You could reasonably feel skeptical about the Sony Vaio Tap 20. For a 20-inch all-in-one touch-screen desktop with no optical drive and a low-voltage Core i5 chip, $999 seems like a lot to ask. But thanks to a built-in battery and a semi portable design, the Tap 20 might be the most unique Windows 8-launch PC.
The appeal of this desktop-tablet hybrid is that it addresses a problem that has nagged all-in-one makers for years. A tablet or a laptop can do all of those things, often at a lower price, and more conveniently due to their smaller size. Those mobile devices also don’t require a power cable.
By shedding the cord, at least in 3-to-4-hour doses, Sony’s new PC can offer true short-range portability. It also brings with it a larger screen than you’ll find on most current mobile devices.
One key to straddling the line between desktop and tablet is finding the right display size. If the screen is too small, you might as well just make a laptop. Go too large and you hurt usability. The Tap 20 measures 19.75 inches wide, 12.13 inches high, and, at the thickest point of its tapered back panel, 1.5 inches deep. It weighs just less than 11.25 pounds.
The display itself is covered in glass, but the body is all soft, rounded plastic, with grip-friendly indents along the left and right edges on the back panel. You most likely won’t carry the Tap 20 around in a backpack or a briefcase.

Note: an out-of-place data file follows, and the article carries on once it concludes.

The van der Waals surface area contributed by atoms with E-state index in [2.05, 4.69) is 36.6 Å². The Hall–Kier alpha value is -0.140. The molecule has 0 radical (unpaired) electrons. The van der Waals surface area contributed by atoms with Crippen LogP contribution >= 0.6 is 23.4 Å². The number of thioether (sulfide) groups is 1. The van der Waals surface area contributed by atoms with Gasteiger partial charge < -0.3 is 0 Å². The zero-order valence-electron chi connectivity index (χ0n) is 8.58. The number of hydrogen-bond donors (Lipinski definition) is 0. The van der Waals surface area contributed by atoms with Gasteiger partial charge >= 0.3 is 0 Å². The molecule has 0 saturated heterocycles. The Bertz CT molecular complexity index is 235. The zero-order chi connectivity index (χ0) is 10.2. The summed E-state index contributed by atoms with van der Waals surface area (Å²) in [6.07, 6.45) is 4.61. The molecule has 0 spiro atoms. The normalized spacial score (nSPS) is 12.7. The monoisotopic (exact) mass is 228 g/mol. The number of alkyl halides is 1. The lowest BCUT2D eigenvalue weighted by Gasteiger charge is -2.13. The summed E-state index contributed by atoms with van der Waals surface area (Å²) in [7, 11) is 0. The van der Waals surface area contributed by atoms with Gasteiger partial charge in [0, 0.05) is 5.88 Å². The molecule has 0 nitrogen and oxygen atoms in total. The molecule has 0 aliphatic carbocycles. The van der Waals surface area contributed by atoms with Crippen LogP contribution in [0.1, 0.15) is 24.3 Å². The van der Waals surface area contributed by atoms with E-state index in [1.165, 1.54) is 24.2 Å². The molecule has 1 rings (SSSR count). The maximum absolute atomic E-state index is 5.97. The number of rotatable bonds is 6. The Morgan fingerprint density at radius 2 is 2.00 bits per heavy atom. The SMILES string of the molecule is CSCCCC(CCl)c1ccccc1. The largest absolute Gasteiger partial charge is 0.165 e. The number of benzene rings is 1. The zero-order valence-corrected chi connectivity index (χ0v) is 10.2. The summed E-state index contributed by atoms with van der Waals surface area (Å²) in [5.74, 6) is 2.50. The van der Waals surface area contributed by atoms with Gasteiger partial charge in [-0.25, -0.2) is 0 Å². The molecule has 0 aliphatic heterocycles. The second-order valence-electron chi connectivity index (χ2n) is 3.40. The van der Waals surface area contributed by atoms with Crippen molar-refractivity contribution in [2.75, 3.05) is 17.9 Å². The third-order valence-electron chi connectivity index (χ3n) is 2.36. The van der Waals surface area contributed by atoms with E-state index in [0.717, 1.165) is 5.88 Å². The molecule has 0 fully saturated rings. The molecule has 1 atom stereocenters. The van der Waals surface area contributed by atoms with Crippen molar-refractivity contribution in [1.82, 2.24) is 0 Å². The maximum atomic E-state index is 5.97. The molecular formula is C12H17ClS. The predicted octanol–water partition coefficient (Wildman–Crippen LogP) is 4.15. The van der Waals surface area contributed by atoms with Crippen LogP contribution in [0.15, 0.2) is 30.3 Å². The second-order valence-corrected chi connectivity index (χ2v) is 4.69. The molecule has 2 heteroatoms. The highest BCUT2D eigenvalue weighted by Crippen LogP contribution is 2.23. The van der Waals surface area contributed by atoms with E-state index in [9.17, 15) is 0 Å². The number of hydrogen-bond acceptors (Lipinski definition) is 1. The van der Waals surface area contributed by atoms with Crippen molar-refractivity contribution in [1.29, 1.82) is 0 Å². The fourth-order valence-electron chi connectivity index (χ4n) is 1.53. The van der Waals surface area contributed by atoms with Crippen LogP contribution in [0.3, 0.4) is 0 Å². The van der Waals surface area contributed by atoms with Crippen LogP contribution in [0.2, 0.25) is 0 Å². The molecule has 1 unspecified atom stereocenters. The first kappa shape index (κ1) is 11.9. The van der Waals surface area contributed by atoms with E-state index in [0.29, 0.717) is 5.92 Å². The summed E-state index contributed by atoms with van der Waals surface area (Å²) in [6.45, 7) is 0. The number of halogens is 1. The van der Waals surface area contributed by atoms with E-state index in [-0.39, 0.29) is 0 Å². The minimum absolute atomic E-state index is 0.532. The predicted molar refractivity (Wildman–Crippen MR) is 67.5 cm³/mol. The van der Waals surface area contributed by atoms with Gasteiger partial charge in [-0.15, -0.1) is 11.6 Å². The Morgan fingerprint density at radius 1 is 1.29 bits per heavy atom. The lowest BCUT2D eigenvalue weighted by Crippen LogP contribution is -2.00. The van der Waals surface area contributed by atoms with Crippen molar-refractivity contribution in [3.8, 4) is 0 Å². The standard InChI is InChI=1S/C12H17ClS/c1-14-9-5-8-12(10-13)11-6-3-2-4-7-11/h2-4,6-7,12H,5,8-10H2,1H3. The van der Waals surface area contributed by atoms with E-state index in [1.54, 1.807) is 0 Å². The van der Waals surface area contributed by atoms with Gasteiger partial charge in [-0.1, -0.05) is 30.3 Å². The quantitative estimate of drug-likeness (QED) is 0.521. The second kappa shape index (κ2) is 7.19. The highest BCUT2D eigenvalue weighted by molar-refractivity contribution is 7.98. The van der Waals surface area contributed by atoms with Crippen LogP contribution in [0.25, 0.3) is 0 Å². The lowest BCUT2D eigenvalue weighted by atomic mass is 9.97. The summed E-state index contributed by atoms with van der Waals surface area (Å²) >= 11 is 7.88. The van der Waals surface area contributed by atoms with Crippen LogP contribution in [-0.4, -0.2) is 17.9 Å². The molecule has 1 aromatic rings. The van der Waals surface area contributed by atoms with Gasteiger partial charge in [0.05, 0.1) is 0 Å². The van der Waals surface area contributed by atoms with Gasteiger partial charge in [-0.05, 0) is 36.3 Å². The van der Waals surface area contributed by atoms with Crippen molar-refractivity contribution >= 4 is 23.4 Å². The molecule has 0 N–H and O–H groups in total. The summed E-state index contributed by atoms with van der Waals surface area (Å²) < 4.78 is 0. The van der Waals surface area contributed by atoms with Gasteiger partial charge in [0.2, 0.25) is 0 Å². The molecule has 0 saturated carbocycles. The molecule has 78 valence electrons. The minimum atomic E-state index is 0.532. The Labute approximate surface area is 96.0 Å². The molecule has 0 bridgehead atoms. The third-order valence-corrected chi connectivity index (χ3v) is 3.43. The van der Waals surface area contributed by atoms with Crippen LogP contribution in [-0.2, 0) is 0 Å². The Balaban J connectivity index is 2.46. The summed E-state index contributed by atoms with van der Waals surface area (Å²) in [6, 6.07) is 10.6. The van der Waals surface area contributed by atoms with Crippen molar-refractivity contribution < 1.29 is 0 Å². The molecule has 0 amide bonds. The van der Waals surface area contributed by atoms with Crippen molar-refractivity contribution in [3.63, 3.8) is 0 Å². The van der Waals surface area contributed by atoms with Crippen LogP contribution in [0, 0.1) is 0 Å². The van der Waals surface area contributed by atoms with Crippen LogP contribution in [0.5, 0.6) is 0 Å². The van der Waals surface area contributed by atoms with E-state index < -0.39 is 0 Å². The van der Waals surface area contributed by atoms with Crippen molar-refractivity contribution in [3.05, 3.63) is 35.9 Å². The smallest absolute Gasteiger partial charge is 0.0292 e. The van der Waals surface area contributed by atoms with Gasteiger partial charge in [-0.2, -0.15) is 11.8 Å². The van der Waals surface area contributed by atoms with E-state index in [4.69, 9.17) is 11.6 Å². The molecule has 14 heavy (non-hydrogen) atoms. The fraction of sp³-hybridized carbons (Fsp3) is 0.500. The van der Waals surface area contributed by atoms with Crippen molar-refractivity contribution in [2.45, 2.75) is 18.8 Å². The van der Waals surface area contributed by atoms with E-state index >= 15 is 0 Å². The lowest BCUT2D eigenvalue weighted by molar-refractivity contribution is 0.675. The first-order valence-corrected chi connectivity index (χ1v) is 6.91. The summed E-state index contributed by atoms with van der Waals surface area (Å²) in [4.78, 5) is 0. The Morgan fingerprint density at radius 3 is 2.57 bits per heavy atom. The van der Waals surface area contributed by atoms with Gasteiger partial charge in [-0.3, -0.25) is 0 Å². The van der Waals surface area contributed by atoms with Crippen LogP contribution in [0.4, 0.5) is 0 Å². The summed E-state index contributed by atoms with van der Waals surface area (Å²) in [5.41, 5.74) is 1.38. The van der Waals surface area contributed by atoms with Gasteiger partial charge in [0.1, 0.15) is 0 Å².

When you set the Tap 20 on your lap like a tablet, or lay it down flat on a coffee table, the touch screen becomes the most natural way to interact with it. The power cable plugs into a port on the right side of the system, and leads down to a laptop-size power brick. Anyone with an aversion to cables will welcome the small power brick, although you can imagine an opportunity for wireless charging if the battery-powered all-in-one idea takes off.
looking down the Vaio Tap 20’s primary features list, you’ll see that Sony made some very clear sacrifices for the sake of portability and price. The 20-inch display makes sense as a way to keep the Tap 20’s size and weight down, and in order to manage heat and battery life, Sony chose an ultralow-voltage 1.7GHz Intel Core i5 mobile CPU.
Tap 20 is easier to consider as a tablet or laptop alternative. The screen also looks good enough and the hard drive is large enough that they don’t present huge stumbling blocks to the Tap 20’s functionality.
The absence of an HDMI input hurts. With that port, you could have connected the Sony to any video source in your home and used it as a secondary display. I got as far as the Tap 20 making an electronic trickling noise when it recognized the existence of another NFC device.
Other features include 800p/1-megapixel Webcam, an SD card slot, a pair of USB 3.0 jacks, and analog headphone and microphone inputs.
I mentioned the Tap 20’s small power brick earlier. It can be small thanks in part to this PC’s low-voltage variant of an Intel Core i5 mobile processor. Yes, low voltage means slower performance, and that’s reflected in the Core i5’s 1.7GHz core clock speed.
Its fast, it’s long-lasting and really a deal to bag, Sony yet again successfully surprises everyone with their new innovative product that offers bundle of facilities with all the components of Laptop, tablet and Smartphone in it.